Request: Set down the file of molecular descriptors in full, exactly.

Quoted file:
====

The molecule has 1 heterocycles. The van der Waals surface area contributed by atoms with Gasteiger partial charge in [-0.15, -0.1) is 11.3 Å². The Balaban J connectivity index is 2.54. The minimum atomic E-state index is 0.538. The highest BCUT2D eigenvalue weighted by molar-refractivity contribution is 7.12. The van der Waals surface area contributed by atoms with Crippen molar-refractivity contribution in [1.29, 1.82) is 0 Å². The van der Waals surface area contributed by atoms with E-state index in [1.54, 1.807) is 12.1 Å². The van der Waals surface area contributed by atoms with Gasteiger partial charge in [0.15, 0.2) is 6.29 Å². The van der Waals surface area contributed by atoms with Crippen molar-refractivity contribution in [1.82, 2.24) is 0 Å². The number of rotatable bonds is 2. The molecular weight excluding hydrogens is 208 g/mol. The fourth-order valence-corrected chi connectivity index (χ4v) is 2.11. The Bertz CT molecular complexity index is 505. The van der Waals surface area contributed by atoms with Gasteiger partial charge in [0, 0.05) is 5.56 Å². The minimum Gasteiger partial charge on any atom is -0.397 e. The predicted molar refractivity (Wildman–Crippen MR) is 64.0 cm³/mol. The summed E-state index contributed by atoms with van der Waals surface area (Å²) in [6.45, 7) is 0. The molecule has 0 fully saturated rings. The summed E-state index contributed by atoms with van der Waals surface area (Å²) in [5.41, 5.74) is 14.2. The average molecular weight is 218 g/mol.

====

The molecule has 1 heterocycles. The van der Waals surface area contributed by atoms with Gasteiger partial charge in [-0.15, -0.1) is 11.3 Å². The Balaban J connectivity index is 2.54. The minimum atomic E-state index is 0.538. The highest BCUT2D eigenvalue weighted by molar-refractivity contribution is 7.12. The van der Waals surface area contributed by atoms with Crippen molar-refractivity contribution in [1.29, 1.82) is 0 Å². The van der Waals surface area contributed by atoms with E-state index in [1.54, 1.807) is 12.1 Å². The van der Waals surface area contributed by atoms with Gasteiger partial charge in [0.15, 0.2) is 6.29 Å². The van der Waals surface area contributed by atoms with Crippen molar-refractivity contribution in [1.82, 2.24) is 0 Å². The number of rotatable bonds is 2. The molecular weight excluding hydrogens is 208 g/mol. The fourth-order valence-corrected chi connectivity index (χ4v) is 2.11. The Bertz CT molecular complexity index is 505. The van der Waals surface area contributed by atoms with Gasteiger partial charge in [0, 0.05) is 5.56 Å². The minimum Gasteiger partial charge on any atom is -0.397 e. The predicted molar refractivity (Wildman–Crippen MR) is 64.0 cm³/mol. The summed E-state index contributed by atoms with van der Waals surface area (Å²) in [6.45, 7) is 0. The molecule has 0 fully saturated rings. The summed E-state index contributed by atoms with van der Waals surface area (Å²) in [5.41, 5.74) is 14.2. The average molecular weight is 218 g/mol.